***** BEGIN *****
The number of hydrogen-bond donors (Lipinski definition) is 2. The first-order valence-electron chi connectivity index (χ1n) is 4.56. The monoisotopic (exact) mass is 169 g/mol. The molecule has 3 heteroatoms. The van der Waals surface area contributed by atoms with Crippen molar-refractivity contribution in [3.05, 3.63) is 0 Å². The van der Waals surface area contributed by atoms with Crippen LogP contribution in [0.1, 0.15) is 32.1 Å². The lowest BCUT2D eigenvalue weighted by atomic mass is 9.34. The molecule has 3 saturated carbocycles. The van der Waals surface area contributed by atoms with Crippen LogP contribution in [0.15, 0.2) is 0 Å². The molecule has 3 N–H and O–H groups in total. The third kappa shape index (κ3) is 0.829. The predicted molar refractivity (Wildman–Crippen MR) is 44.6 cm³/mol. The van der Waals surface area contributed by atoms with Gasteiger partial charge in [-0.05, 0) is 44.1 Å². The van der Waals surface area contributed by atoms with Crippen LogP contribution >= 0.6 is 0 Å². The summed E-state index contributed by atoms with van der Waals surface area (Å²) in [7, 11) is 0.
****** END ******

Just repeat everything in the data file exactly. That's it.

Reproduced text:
The number of hydrogen-bond donors (Lipinski definition) is 2. The first-order valence-electron chi connectivity index (χ1n) is 4.56. The monoisotopic (exact) mass is 169 g/mol. The molecule has 3 heteroatoms. The van der Waals surface area contributed by atoms with Crippen molar-refractivity contribution in [3.05, 3.63) is 0 Å². The van der Waals surface area contributed by atoms with Crippen LogP contribution in [0.1, 0.15) is 32.1 Å². The lowest BCUT2D eigenvalue weighted by atomic mass is 9.34. The molecule has 3 saturated carbocycles. The van der Waals surface area contributed by atoms with Crippen LogP contribution in [0.15, 0.2) is 0 Å². The molecule has 3 N–H and O–H groups in total. The third kappa shape index (κ3) is 0.829. The predicted molar refractivity (Wildman–Crippen MR) is 44.6 cm³/mol. The van der Waals surface area contributed by atoms with Gasteiger partial charge in [-0.05, 0) is 44.1 Å². The van der Waals surface area contributed by atoms with Crippen LogP contribution >= 0.6 is 0 Å². The summed E-state index contributed by atoms with van der Waals surface area (Å²) in [7, 11) is 0.